Just to the south of the two main Surin Islands, lies a smaller one, which is known by two names. Koh Khai is the Thai name and Koh Torinla (Torinla Island) is what many foreigners call it. There are several places to dive around this tiny island, and it really depends on the currents, your Divemaster's decision about the group's capability and his own recent experiences, and how many other diving boats are there at the time.
Most dives take place on the east side of this picturesque little island, where there is a vast reef of hard and soft corals which stretches for hundreds of metres. In the southeast corner there is a tiny bay which is where the only real beach of the island is. From the bay, following the contours of the island north, the reef goes all the way around to the northern corner. It is a wonderful place to both scuba dive and snorkel. In fact, some regard Koh Khai as the very best place to snorkel in Thailand. The thousands of corals are healthy and flourish in much shallower waters than almost every other reef in the country. Not only does this create a haven for snorkellers, it provides home and food for tens of thousands of fish, invertebrates and even reptiles. As the reef becomes further away from the island, it naturally drops down to diving depths, but the marine life and colours remain something to behold.
Maximum depths aren't as extreme as many other dive sites in places such as Koh Bon, Koh Tachai and Richelieu Rock, but 20+ metres is still more than enough, with the added bonus of reef life right to the surface. In fact, it's ideal for divers with partners or children who don't dive but want to snorkel in the same place. Sea conditions are generally calm, but care and advice should always be taken, especially at the beginning or end of the diving season.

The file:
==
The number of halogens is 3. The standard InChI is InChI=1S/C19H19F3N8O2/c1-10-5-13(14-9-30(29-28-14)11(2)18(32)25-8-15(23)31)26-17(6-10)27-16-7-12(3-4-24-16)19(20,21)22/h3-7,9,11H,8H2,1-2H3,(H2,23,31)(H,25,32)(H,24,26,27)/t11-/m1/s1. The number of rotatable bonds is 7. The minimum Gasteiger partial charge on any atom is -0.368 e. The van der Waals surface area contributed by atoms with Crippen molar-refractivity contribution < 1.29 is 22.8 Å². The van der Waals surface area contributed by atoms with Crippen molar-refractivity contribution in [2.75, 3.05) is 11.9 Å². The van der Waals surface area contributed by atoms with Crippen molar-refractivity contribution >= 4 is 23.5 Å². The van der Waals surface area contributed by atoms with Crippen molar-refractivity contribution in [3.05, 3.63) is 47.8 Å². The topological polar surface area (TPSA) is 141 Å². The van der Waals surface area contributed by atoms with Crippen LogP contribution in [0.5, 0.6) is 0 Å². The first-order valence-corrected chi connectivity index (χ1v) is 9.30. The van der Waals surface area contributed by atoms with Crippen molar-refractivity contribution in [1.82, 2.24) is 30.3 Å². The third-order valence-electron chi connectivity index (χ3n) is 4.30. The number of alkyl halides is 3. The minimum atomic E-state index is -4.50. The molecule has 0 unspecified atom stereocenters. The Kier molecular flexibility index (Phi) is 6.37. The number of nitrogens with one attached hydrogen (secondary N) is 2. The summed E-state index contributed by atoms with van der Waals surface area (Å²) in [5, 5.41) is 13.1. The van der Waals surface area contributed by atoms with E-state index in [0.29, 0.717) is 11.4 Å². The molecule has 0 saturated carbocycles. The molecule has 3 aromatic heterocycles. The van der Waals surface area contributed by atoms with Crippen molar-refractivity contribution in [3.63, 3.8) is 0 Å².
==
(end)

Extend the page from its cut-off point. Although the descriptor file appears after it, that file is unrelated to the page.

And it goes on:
Divers and Snorkellers can expect to see a wide range of marine life here at Koh Khai, much more than we are able to list here. However, starting with the biggest and best, it is always possible to sight a Manta Ray (Manta alfredi) while diving on the west coast of Thailand, especially in the Surin Islands. These majestic filer feeders are an unforgettable sight and totally harmless. However, the chances of Manta Rays are quite slim here, mainly because the water is quite shallow and there's so much coral near the surface. In nooks and crannies, it is common to find different species of Moray Eel (Gymnothorax). They stick their heads out and open and close their teeth-filled mouths all day long. This is not aggression, but just them forcing water past their gills in order to breathe. Sharks are not common here, but divers shouldn't be surprised to be shown a Whitetip Reef Shark (Triaenodon obesus) by their Divemaster. These are proper-looking sharks and they have lots of sharp teeth, but they don't bite humans, especially divers clad in neoprene and aluminium. Large bony fish such as the Napoleon/Humphead Wrasse (Cheilinus undulatus) swim slowly around the reef, and are impressive sights. There are hundreds of smaller fish here, too. Some swim in schools and others alone. There is a small chance of seeing a Banded Sea Krait (Laticauda colubrina). In addition, the Surin Islands are home to lots of turtles, with Green Turtles (Chelonia mydas) and Hawksbills (Eretmochelys imbricata) being the main two species. Invertebrates here consist of everything from a large common octopus to a tiny Porcelain Crab (Porcellanidae) or Cleaner Shrimp. There really is too much to list.
Koh Khai (Torinla Island) is a wonderful location for both snorkelling and diving. It's possible to visit by speedboat or on a liveaboard cruise. For the best prices, packages and availability, contact us today.